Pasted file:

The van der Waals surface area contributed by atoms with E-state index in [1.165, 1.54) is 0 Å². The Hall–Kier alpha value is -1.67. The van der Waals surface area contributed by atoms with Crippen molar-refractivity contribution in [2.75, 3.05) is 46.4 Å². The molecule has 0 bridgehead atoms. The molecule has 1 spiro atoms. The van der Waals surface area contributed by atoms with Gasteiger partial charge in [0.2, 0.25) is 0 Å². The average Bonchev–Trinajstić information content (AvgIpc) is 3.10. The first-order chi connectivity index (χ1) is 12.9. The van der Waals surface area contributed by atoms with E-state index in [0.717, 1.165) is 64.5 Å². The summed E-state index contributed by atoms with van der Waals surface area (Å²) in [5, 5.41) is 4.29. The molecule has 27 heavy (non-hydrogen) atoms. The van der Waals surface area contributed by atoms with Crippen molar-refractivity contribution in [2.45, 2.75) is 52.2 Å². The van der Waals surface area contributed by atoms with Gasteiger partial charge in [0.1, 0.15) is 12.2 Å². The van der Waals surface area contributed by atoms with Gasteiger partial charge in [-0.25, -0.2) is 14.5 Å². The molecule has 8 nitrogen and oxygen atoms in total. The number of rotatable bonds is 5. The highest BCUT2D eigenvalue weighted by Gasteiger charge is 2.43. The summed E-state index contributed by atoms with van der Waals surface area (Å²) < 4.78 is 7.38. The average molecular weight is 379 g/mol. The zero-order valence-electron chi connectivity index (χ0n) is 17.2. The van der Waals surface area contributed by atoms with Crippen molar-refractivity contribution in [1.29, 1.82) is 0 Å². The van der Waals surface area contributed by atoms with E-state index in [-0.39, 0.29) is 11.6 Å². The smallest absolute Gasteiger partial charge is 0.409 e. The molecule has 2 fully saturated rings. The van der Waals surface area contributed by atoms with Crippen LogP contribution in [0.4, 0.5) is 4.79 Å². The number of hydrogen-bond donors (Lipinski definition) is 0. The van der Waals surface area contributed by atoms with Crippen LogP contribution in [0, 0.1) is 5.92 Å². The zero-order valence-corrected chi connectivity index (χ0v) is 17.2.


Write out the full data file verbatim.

The van der Waals surface area contributed by atoms with E-state index in [1.165, 1.54) is 0 Å². The Hall–Kier alpha value is -1.67. The van der Waals surface area contributed by atoms with Crippen molar-refractivity contribution in [2.75, 3.05) is 46.4 Å². The molecule has 0 bridgehead atoms. The molecule has 1 spiro atoms. The van der Waals surface area contributed by atoms with Gasteiger partial charge in [0.2, 0.25) is 0 Å². The average Bonchev–Trinajstić information content (AvgIpc) is 3.10. The first-order chi connectivity index (χ1) is 12.9. The van der Waals surface area contributed by atoms with E-state index in [0.717, 1.165) is 64.5 Å². The summed E-state index contributed by atoms with van der Waals surface area (Å²) in [5, 5.41) is 4.29. The molecule has 27 heavy (non-hydrogen) atoms. The van der Waals surface area contributed by atoms with Crippen molar-refractivity contribution in [2.45, 2.75) is 52.2 Å². The van der Waals surface area contributed by atoms with Gasteiger partial charge in [0.1, 0.15) is 12.2 Å². The van der Waals surface area contributed by atoms with Gasteiger partial charge in [-0.25, -0.2) is 14.5 Å². The molecule has 8 nitrogen and oxygen atoms in total. The number of rotatable bonds is 5. The highest BCUT2D eigenvalue weighted by Gasteiger charge is 2.43. The summed E-state index contributed by atoms with van der Waals surface area (Å²) < 4.78 is 7.38. The average molecular weight is 379 g/mol. The zero-order valence-electron chi connectivity index (χ0n) is 17.2. The van der Waals surface area contributed by atoms with Crippen molar-refractivity contribution in [1.29, 1.82) is 0 Å². The van der Waals surface area contributed by atoms with E-state index in [-0.39, 0.29) is 11.6 Å². The smallest absolute Gasteiger partial charge is 0.409 e. The molecule has 2 fully saturated rings. The van der Waals surface area contributed by atoms with Crippen LogP contribution in [0.4, 0.5) is 4.79 Å². The number of hydrogen-bond donors (Lipinski definition) is 0. The van der Waals surface area contributed by atoms with Crippen LogP contribution in [0, 0.1) is 5.92 Å². The zero-order valence-corrected chi connectivity index (χ0v) is 17.2.